A leading figure in neuroscience has joined the Christopher & Dana Reeve Foundation to help lead its mission to advance cures for spinal cord injury (SCI) and paralysis.
Dr Marco Baptista joins as Chief Scientific Officer and will provide scientific and innovative oversight of the nonprofit’s collaborative approach to accelerating the field toward meaningful therapeutics.
Dr Baptista joins the Reeve Foundation as it celebrates 40 years of progress and the seismic shift that it helped steer to move the field of SCI research to its current fast-developing state.
To date, the Foundation has funded more than $140million of research around the world, uniting the brightest minds in the field to help usher a new era of scientific inquiry focused on developing and delivering treatments that are, today, pushing the world toward real cures.
“What began as a grassroots movement by pioneers who refused to accept the long-standing dogma that the spinal cord, once injured, could never be repaired is today an exciting field primed to cross the critical threshold of laboratory science to real-world therapies widely available to our community,” said Maggie Goldberg, President and CEO of the Reeve Foundation.
“Dr Baptista brings a special blend of neuroscience acumen to our organization, our research collaborative and the community of people living with or caring for someone with SCI. His strong industry knowledge will move us from the bench to the bedside. We’re honored to have him aboard.”
Dr Baptista joins the Reeve Foundation from the Michael J. Fox Foundation for Parkinson’s Research, where he served as Vice President of Research Programs.
In his decade with the Fox Foundation, he led priority research around LRRK2, a major genetic mutation that can increase the chances of developing Parkinson’s disease – an area of study that had also been the focus of his efforts in the pharmaceutical industry, where he spent five years working at Schering-Plough, and then Merck when it acquired the company in 2009.
“Joining the Reeve Foundation is a natural extension of my long and deep commitment both to studying the central nervous system and my desire to help people,” said Dr Baptista.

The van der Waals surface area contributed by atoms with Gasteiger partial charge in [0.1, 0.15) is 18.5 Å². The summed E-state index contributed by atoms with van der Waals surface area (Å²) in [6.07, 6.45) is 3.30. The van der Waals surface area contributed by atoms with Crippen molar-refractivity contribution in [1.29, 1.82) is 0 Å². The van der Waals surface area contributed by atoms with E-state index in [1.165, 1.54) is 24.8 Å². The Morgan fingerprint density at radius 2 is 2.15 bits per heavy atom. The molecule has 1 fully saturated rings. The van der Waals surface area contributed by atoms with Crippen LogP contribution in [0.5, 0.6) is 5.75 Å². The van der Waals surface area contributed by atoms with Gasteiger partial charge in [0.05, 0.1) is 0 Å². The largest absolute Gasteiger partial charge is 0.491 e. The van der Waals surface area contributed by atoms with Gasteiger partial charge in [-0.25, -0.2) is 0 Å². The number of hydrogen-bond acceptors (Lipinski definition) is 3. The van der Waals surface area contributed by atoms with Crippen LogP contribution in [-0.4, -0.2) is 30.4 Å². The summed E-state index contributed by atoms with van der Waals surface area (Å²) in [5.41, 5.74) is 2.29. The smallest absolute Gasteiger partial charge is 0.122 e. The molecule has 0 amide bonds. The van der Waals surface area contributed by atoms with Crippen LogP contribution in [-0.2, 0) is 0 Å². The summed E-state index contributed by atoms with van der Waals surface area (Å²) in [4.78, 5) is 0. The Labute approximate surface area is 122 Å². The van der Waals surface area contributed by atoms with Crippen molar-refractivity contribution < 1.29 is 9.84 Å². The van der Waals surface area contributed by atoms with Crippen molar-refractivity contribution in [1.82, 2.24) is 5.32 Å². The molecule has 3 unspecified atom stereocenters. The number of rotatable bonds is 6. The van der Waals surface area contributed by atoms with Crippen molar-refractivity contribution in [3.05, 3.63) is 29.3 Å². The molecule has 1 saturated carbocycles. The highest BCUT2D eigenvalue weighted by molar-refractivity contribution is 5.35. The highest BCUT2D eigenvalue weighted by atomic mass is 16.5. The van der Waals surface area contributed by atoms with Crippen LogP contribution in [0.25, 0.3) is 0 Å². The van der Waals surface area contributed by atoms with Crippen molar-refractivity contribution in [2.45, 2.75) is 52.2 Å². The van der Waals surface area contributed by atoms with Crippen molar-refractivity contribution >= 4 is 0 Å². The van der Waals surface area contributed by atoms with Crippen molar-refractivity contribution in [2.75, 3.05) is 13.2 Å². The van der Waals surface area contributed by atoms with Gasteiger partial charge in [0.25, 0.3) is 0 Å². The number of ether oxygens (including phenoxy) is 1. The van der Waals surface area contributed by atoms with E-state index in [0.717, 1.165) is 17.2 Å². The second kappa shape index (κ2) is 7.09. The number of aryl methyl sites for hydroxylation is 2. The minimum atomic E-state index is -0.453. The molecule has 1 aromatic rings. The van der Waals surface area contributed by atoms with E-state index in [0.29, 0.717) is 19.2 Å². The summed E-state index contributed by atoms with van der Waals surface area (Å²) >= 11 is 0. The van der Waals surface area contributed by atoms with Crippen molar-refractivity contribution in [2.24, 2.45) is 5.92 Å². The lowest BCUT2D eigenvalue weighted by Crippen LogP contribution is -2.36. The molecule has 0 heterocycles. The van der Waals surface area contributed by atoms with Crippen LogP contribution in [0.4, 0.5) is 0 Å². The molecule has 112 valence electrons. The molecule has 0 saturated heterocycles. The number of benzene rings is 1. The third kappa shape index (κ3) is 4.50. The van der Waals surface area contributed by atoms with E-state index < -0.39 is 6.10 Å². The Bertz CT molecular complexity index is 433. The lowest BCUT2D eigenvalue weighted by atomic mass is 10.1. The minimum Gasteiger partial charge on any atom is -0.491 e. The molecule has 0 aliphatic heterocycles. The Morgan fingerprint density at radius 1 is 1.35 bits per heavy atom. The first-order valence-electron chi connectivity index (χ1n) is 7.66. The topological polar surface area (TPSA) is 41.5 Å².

“With the Foundation’s reputation and impact in care and scientific research for those living with SCI, it’s an exciting place to be at the right moment in time.
“The Reeve Foundation took this field from obscurity to one of real promise. Now, thanks in part to its funding of basic research, we’ve generated a solid understanding of the biological mechanisms underlying SCI and paralysis, and the drive toward cures is not a hammer looking at all the world as a nail.
“Rather, we can identify the studies that stand the greatest chances of success, learn quickly from those that fail, and remove barriers to our greatest shared goal: long-awaited cures.”
In his new role, Dr Baptista will manage the Foundation’s research portfolio, which includes a number of high-profile endeavours with the potential to swiftly move the needle toward clinically approved and market-ready products. These include:
- The Big Idea, a groundbreaking study at the University of Louisville investigating epidural stimulation to dramatically improve quality of life through improved cardiovascular health, bladder control, and other autonomic functions – and voluntary movement, including the previously impossible task of walking over ground. The trial is on track to be fully enrolled this summer.
- Research-driven financial investments, such as a partnership with ONWARD, a Netherlands-based company that has developed breakthrough technology currently in global clinical trials that deliver targeted, programmed stimulation of the spinal cord to restore movement and other functions; and Axonis, an emerging biotech advancing breakthrough research to develop therapies for neurological disorders.
- A strategic partnership with the UK’s International Spinal Research Trust (ISRT) to co-develop a research strategy with a joint focus on chronic injury, combination approaches and clinical translation. At the core of the alliance is a collaborative blueprint that aims to establish a framework for decision-making, planning and governance to advance the most promising therapies from the preclinical stage through clinical trials and into medical practice. Most recently, the Reeve Foundation and ISRT announced joint funding for a newly created translational award totaling $1.3 million, focused on restoring function in chronic SCI through novel circuit formation.
- Support for the North American Clinical Trials Network (NACTN), a research network established by the Foundation that to date has enrolled more than 1000 subjects to a data registry; it also actively collaborates with other clinical trial networks in Europe and Canada. Dr. Baptista will liaise with the principal investigators leading this important, ongoing research.
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